Monday, December 31, 2012


Today there will be a trip to the post office to mail out 23 packages containing one advance reading copy of Hang Fire, one promotional sheet and one cover letter. These are intended for bookstores and libraries in Upper Michigan, northern Lower Michigan, and northern Wisconsin, and they propose a reading and autographing of the book. (A mailing of about 30 copies went out a month ago to review media.)

As I've mentioned, these tasks, once the sole province of publishers, are increasingly falling to the writer as publishing houses cut back on staff and expenses.

Now there is nothing to do but sit and wait. And, oh yes, produce an illustrated Keynote (PowerPoint) presentation. There will be one of about 20 minutes for bookstores, and another of about 40 minutes for libraries. Bookstores want presentations to be short and sweet in order to maximize foot traffic and sell books, and libraries want their patrons to be entertained for up to an hour.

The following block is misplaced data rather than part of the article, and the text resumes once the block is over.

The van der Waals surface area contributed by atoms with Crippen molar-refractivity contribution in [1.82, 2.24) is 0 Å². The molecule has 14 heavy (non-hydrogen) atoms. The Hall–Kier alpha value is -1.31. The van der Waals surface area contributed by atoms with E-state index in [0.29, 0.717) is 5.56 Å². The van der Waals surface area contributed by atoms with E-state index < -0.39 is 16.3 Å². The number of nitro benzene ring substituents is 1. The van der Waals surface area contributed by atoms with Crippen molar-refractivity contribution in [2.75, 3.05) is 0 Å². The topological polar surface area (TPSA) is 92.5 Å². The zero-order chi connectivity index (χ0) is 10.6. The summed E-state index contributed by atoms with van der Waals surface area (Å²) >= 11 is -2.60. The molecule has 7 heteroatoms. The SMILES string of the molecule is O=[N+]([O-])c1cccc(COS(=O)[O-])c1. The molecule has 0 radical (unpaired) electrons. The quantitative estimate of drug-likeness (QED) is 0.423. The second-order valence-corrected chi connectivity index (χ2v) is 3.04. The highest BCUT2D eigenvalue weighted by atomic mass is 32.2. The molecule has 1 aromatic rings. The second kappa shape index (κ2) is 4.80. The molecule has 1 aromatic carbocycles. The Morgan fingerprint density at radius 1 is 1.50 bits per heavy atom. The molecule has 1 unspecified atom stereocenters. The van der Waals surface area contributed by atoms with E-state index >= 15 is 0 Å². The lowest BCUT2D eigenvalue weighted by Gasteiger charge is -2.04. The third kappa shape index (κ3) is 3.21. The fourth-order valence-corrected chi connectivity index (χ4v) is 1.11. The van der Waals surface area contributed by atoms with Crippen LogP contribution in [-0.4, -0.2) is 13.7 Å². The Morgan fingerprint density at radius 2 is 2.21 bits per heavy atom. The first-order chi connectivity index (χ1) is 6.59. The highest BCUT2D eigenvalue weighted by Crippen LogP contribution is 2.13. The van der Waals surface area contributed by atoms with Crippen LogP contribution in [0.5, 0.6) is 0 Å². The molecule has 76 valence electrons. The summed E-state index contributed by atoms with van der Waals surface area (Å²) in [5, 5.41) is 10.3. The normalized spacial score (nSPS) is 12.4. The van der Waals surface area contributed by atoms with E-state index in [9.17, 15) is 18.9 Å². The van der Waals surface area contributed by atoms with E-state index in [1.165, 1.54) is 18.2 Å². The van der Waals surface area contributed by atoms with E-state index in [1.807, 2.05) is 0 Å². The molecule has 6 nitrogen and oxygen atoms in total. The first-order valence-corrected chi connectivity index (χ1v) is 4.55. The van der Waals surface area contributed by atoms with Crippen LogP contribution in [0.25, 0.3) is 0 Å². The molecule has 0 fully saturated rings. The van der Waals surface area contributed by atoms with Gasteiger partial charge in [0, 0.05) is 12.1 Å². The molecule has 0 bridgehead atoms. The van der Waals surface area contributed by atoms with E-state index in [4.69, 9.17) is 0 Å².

The tasks of an author never end. Oh, yes, there's writing novels to be done . . .

Tuesday, December 25, 2012

Adoration of the Magi

Adoration of the Magi (c. 1495-1505), by Andrea Mantegna (Italian, 1431-1506). Distemper on linen. 19 1/8 in. by 25 13/16 in.  Getty Center, Los Angeles.

Monday, December 17, 2012

Toy train time

Yesterday I hauled the big box of toy trains up from the basement and set it up on the carpeted floor of my office for the holidays.

For a child of my generation, there was no greater marvel than a model train rattling endlessly round and round a loop of track. In time with the clickety-clack of wheels over rail joints, our minds would project flickering dreams onto a screen of wonder that included Santas and candy canes and evergreen trees and fathers coming home from Manhattan behind a massive black Ten-Wheeler, chuffing coal smoke, on the Erie Railroad.

These became the elusive memories of Christmases past, the ones we try to rekindle in our old age and sometimes manage to recapture.